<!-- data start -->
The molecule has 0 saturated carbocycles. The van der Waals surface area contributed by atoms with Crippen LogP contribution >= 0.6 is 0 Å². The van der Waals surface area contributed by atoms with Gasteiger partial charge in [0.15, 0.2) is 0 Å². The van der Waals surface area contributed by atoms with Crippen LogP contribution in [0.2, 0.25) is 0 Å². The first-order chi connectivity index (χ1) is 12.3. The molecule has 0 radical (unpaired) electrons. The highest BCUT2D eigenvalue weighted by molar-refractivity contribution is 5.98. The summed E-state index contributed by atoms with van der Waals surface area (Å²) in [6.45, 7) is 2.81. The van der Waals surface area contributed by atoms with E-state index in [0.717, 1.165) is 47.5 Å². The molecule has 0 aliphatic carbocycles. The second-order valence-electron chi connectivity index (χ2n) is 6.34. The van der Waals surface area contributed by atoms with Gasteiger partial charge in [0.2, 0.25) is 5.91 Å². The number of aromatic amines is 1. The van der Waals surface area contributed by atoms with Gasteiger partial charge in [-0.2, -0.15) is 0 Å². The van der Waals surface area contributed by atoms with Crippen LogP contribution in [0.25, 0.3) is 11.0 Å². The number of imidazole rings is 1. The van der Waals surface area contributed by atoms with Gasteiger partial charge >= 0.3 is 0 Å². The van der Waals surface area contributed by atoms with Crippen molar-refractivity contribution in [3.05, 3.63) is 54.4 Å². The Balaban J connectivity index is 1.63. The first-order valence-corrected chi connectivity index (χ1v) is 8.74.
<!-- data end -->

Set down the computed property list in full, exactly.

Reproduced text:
The molecule has 0 saturated carbocycles. The van der Waals surface area contributed by atoms with Crippen LogP contribution >= 0.6 is 0 Å². The van der Waals surface area contributed by atoms with Gasteiger partial charge in [0.15, 0.2) is 0 Å². The van der Waals surface area contributed by atoms with Crippen LogP contribution in [0.2, 0.25) is 0 Å². The first-order chi connectivity index (χ1) is 12.3. The molecule has 0 radical (unpaired) electrons. The highest BCUT2D eigenvalue weighted by molar-refractivity contribution is 5.98. The summed E-state index contributed by atoms with van der Waals surface area (Å²) in [6.45, 7) is 2.81. The van der Waals surface area contributed by atoms with E-state index in [0.717, 1.165) is 47.5 Å². The molecule has 0 aliphatic carbocycles. The second-order valence-electron chi connectivity index (χ2n) is 6.34. The van der Waals surface area contributed by atoms with Gasteiger partial charge in [0.2, 0.25) is 5.91 Å². The number of aromatic amines is 1. The van der Waals surface area contributed by atoms with Gasteiger partial charge in [-0.2, -0.15) is 0 Å². The van der Waals surface area contributed by atoms with Crippen LogP contribution in [0.25, 0.3) is 11.0 Å². The number of imidazole rings is 1. The van der Waals surface area contributed by atoms with Gasteiger partial charge >= 0.3 is 0 Å². The van der Waals surface area contributed by atoms with Crippen molar-refractivity contribution in [3.05, 3.63) is 54.4 Å². The Balaban J connectivity index is 1.63. The first-order valence-corrected chi connectivity index (χ1v) is 8.74.